Today marks our second instalment from The Town Mouse team - a deceptively simple appetiser of savoury profiteroles filled with creamy goats cheese, and perfectly complemented with a smear of rooftop honey (harvested from their own rooftop!) and a sprinkle of caraway and thyme. So understated but so seriously tasty! YES you do need a piping bag but don't FREAK OUT on me, you can buy one from the supermarket, people. These tasty pre-dinner morsels do take a little more effort than chip and dip, but as Christian says below - we think they're worth the effort! - Lucy
Goats Cheese Profiteroles with Caraway, Thyme and Honey by The Town Mouse, photo - Sean Fennessy.
The first mouthful of any dinner or dinner party always sets the scene for the evening – it's got to be tasty, complex, and delicious enough to build the excitement for the next course to come – but not so filling that you over indulge and spoil your appetite. Those who were around in the early '80s, or whose parents were in the prime of their culinary evolution around the same time, will recall the profiterole or its savoury sibling the gougère, from many a special occasion. The elaborate hors d'oeuvre is now something of a lost art as dinner parties become less formal affairs, however these tasty morsels tick all the boxes of nostalgia, decadence, flavour and texture and we think they're worth the effort.
At our restaurant we are lucky to have a hive of honey bees on our roof that is maintained by the Rooftop Honey
company. Not only is it cool to have a hive of busy bee 'slaves' collecting nectar from the neighbourhood to feed our hungry guests, but with each new batch of honey we are really able to 'taste' the season, as the flavour of the honey is affected considerably by the types of flowers that are in bloom at the time the nectar is stored.
For centuries the people of the Mediterranean have enjoyed the combination of goats cheese, honey, and the wild thyme that grows in the hills all around, so these profiteroles are our modern interpretation of a classic, with a few added textural twists. Their petite size can make them seem harmless, and it's easy to eat 'just one more' without saving any for your guests, so be sure to make a few extra instead of accidentally sampling them all yourself before your guests actually arrive!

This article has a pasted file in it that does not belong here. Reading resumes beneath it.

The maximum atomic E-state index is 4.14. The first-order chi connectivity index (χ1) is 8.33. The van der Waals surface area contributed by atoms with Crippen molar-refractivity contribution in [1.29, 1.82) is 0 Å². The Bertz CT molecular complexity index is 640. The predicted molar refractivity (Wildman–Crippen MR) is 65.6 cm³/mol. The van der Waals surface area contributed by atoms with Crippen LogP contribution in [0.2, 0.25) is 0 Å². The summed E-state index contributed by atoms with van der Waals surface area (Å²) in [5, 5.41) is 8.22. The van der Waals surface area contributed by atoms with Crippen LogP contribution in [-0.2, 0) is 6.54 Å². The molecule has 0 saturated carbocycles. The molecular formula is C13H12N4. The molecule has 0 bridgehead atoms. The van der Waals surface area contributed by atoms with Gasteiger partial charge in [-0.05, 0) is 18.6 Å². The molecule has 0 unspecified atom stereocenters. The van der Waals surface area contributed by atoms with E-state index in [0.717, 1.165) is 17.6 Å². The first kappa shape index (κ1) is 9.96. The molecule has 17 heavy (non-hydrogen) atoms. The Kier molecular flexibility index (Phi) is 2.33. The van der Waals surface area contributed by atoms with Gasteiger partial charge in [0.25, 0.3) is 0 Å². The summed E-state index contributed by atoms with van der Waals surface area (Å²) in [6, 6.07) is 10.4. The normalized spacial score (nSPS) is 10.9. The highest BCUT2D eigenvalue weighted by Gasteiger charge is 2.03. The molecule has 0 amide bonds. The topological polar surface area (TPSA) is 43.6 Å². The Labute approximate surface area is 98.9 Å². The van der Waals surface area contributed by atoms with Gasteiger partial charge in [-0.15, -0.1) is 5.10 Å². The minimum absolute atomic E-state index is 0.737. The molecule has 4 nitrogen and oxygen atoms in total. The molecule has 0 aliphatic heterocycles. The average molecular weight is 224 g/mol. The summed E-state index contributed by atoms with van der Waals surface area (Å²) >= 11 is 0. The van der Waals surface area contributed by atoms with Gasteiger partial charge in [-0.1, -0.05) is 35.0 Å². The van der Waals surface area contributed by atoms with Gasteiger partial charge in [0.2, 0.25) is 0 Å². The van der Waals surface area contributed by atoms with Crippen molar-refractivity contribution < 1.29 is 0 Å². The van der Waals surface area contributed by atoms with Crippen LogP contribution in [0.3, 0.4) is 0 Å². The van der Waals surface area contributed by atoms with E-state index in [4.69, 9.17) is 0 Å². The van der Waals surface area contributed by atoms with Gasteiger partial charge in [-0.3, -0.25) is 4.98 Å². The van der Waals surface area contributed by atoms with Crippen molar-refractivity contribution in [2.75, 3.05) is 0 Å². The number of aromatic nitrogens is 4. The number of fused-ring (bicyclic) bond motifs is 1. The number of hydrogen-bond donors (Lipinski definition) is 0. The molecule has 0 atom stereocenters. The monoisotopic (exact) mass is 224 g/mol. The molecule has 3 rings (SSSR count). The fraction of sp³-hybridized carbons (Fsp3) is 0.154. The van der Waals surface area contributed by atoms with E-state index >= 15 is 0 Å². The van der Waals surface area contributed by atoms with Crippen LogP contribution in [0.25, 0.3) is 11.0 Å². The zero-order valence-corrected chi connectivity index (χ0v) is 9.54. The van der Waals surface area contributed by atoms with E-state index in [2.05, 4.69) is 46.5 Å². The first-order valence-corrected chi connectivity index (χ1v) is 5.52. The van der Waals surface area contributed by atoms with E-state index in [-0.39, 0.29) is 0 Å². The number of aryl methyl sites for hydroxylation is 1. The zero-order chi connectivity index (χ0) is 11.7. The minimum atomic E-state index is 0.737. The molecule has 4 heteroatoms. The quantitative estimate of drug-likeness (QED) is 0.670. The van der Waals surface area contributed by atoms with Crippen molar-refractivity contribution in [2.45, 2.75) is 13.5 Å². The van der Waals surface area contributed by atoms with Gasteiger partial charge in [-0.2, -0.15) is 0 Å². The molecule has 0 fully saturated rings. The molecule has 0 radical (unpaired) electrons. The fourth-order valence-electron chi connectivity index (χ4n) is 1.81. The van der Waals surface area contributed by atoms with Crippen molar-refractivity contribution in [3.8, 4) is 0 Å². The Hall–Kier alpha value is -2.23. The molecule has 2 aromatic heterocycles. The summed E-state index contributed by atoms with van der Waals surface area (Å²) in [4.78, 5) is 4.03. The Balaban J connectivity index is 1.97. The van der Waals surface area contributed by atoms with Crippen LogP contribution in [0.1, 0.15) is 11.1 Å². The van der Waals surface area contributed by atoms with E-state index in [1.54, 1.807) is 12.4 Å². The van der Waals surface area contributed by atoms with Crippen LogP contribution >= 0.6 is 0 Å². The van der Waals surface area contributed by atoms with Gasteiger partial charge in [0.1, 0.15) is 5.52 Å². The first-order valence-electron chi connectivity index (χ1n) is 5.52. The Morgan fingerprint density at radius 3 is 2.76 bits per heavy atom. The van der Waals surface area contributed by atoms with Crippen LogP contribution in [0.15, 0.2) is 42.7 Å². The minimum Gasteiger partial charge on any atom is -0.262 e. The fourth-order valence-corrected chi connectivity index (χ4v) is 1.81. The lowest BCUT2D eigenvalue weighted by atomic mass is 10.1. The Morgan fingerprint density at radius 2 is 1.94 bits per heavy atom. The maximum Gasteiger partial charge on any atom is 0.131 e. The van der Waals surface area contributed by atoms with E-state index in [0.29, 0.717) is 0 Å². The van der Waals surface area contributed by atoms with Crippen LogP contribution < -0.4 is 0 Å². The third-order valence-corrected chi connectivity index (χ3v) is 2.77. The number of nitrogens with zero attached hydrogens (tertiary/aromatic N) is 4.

For the profiteroles
14g milk powder
90g strong flour
For the goats cheese mousse
125g cream cheese
80g goats curd
For the caraway salt
5g caraway seeds
3g sea salt
Dave pipes goats cheese into the profiteroles. Photo - Sean Fennessy.
For the profiteroles
Place the water and butter in a pot and warm until the butter melts. Mix all of the dry ingredients together in a bowl and then add to the butter water liquid, whisk to combine thoroughly. Using a wooden spoon bring this mix up to the boil while stirring, cook gently for 1-2 minutes until it comes away from the sides of the pan and the flour doesn’t taste raw.
Transfer this mix into a stand mixer and using the paddle attachment mix until luke warm. When the paste is cool enough that it won’t cook the eggs add the eggs in slowly, waiting until it is emulsified before adding the next.
Transfer the mixture into a piping bag with a 5mm nozzle and pipe onto a paper lined baking tray making sure there is enough space between. Bake at 190c for 15 minutes, then turn the oven off and slightly crack the door open, this will help them dry out right through. When crisp let them cool then store in an airtight container.
For the goats curd mousse
In a wide bowl combine both of the cheeses and blend until smooth, making sure you scrape down the sides to prevent any lumps. Season with salt, transfer to a piping bag and chill.
For the caraway salt
Lightly toast the caraway seeds in a pan over a medium flame, when aromatic transfer to a mortar and pestle. Add the salt and grind into a fine powder.
Very carefully make a small hole in the base of each profiterole using a small knife, fill each profiterole with the goats cheese mousse. Place a small amount of honey on the serving plate, add some thyme leaves, lightly sprinkle with the caraway salt and place the profiterole on top.
MASSIVE thanks to The Town Mouse team for sharing their impressive culinary repertoire with us this month. If you’d rather leave your profiterole piping to the experts, you could always pop in to The Town Mouse at 312 Drummond St, Carlton, where you will find this and many more amazing dishes on the menu! Say hi from us!
Goats Cheese Profiteroles with Caraway, Thyme and Honey by The Town Mouse - they don't last long! Photo - Sean Fennessy.